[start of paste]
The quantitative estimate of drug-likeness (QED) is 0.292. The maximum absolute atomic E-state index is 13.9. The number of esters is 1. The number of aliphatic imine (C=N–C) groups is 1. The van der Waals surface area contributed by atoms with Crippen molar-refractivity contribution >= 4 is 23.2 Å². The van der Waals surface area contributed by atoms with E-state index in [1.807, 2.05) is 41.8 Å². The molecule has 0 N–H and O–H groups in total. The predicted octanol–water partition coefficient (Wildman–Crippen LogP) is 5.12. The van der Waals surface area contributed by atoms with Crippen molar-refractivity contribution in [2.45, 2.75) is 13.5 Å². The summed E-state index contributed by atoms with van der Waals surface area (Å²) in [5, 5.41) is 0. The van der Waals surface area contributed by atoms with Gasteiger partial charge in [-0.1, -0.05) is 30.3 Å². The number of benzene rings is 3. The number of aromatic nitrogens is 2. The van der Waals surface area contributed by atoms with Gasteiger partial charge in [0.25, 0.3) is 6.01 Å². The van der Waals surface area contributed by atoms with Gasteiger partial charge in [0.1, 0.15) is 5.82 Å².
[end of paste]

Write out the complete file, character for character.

The quantitative estimate of drug-likeness (QED) is 0.292. The maximum absolute atomic E-state index is 13.9. The number of esters is 1. The number of aliphatic imine (C=N–C) groups is 1. The van der Waals surface area contributed by atoms with Crippen molar-refractivity contribution >= 4 is 23.2 Å². The van der Waals surface area contributed by atoms with E-state index in [1.807, 2.05) is 41.8 Å². The molecule has 0 N–H and O–H groups in total. The predicted octanol–water partition coefficient (Wildman–Crippen LogP) is 5.12. The van der Waals surface area contributed by atoms with Crippen molar-refractivity contribution in [2.45, 2.75) is 13.5 Å². The summed E-state index contributed by atoms with van der Waals surface area (Å²) in [5, 5.41) is 0. The van der Waals surface area contributed by atoms with Gasteiger partial charge in [-0.1, -0.05) is 30.3 Å². The number of benzene rings is 3. The number of aromatic nitrogens is 2. The van der Waals surface area contributed by atoms with Gasteiger partial charge in [0.25, 0.3) is 6.01 Å². The van der Waals surface area contributed by atoms with Gasteiger partial charge in [0.1, 0.15) is 5.82 Å².